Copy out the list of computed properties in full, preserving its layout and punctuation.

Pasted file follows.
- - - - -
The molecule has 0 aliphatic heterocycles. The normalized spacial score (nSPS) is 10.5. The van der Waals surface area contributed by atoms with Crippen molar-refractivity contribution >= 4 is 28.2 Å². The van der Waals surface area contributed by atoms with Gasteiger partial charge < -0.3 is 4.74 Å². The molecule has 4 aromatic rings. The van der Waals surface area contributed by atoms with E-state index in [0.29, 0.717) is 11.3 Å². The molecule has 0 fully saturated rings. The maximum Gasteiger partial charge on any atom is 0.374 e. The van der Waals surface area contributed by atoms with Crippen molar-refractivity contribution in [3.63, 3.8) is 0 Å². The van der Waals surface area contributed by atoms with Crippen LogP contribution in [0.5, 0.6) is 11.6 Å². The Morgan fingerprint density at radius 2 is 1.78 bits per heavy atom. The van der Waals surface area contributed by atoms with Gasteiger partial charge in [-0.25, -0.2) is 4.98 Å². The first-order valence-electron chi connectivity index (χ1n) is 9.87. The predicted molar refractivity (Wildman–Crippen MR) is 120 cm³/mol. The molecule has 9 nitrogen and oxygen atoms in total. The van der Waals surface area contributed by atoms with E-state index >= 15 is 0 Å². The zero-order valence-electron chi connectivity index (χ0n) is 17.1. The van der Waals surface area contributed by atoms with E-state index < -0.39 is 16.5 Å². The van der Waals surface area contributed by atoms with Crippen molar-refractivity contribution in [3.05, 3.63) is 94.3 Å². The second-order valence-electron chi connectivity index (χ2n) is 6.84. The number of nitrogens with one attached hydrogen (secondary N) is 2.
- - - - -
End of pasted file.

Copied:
The molecule has 0 aliphatic heterocycles. The normalized spacial score (nSPS) is 10.5. The van der Waals surface area contributed by atoms with Crippen molar-refractivity contribution >= 4 is 28.2 Å². The van der Waals surface area contributed by atoms with Gasteiger partial charge < -0.3 is 4.74 Å². The molecule has 4 aromatic rings. The van der Waals surface area contributed by atoms with E-state index in [0.29, 0.717) is 11.3 Å². The molecule has 0 fully saturated rings. The maximum Gasteiger partial charge on any atom is 0.374 e. The van der Waals surface area contributed by atoms with Crippen molar-refractivity contribution in [3.63, 3.8) is 0 Å². The van der Waals surface area contributed by atoms with Crippen LogP contribution in [0.5, 0.6) is 11.6 Å². The Morgan fingerprint density at radius 2 is 1.78 bits per heavy atom. The van der Waals surface area contributed by atoms with Gasteiger partial charge in [-0.25, -0.2) is 4.98 Å². The first-order valence-electron chi connectivity index (χ1n) is 9.87. The predicted molar refractivity (Wildman–Crippen MR) is 120 cm³/mol. The molecule has 9 nitrogen and oxygen atoms in total. The van der Waals surface area contributed by atoms with E-state index >= 15 is 0 Å². The zero-order valence-electron chi connectivity index (χ0n) is 17.1. The van der Waals surface area contributed by atoms with E-state index < -0.39 is 16.5 Å². The van der Waals surface area contributed by atoms with Crippen molar-refractivity contribution in [3.05, 3.63) is 94.3 Å². The second-order valence-electron chi connectivity index (χ2n) is 6.84. The number of nitrogens with one attached hydrogen (secondary N) is 2.